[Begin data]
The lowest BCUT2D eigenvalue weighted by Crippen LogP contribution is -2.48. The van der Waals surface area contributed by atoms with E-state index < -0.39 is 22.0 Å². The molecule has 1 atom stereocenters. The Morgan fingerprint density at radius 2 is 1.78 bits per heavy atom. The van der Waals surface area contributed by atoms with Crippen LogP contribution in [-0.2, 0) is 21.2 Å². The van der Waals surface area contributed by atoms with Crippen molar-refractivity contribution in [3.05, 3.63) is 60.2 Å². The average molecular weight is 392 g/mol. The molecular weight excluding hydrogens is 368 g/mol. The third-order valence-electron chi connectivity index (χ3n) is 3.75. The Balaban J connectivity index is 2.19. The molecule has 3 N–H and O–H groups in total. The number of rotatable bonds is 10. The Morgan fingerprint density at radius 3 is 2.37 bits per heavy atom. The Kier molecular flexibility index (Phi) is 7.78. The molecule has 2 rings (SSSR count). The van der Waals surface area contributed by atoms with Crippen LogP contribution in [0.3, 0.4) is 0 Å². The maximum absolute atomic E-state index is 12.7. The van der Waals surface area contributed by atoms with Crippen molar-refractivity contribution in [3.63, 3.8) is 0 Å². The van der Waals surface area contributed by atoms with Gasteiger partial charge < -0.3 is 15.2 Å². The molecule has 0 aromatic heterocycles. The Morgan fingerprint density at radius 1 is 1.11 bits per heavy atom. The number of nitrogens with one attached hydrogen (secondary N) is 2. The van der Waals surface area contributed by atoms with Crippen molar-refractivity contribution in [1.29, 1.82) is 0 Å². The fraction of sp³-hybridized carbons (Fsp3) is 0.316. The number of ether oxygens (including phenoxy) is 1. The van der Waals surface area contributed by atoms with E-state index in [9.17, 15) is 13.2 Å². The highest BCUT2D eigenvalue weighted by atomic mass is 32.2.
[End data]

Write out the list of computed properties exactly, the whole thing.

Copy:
The lowest BCUT2D eigenvalue weighted by Crippen LogP contribution is -2.48. The van der Waals surface area contributed by atoms with E-state index < -0.39 is 22.0 Å². The molecule has 1 atom stereocenters. The Morgan fingerprint density at radius 2 is 1.78 bits per heavy atom. The van der Waals surface area contributed by atoms with Crippen LogP contribution in [-0.2, 0) is 21.2 Å². The van der Waals surface area contributed by atoms with Crippen molar-refractivity contribution in [3.05, 3.63) is 60.2 Å². The average molecular weight is 392 g/mol. The molecular weight excluding hydrogens is 368 g/mol. The third-order valence-electron chi connectivity index (χ3n) is 3.75. The Balaban J connectivity index is 2.19. The molecule has 3 N–H and O–H groups in total. The number of rotatable bonds is 10. The Morgan fingerprint density at radius 3 is 2.37 bits per heavy atom. The Kier molecular flexibility index (Phi) is 7.78. The molecule has 2 rings (SSSR count). The van der Waals surface area contributed by atoms with Crippen LogP contribution in [0.3, 0.4) is 0 Å². The maximum absolute atomic E-state index is 12.7. The van der Waals surface area contributed by atoms with Crippen molar-refractivity contribution in [3.63, 3.8) is 0 Å². The van der Waals surface area contributed by atoms with Gasteiger partial charge < -0.3 is 15.2 Å². The molecule has 0 aromatic heterocycles. The Morgan fingerprint density at radius 1 is 1.11 bits per heavy atom. The number of nitrogens with one attached hydrogen (secondary N) is 2. The van der Waals surface area contributed by atoms with Crippen molar-refractivity contribution in [1.29, 1.82) is 0 Å². The fraction of sp³-hybridized carbons (Fsp3) is 0.316. The number of ether oxygens (including phenoxy) is 1. The van der Waals surface area contributed by atoms with E-state index in [9.17, 15) is 13.2 Å². The highest BCUT2D eigenvalue weighted by atomic mass is 32.2.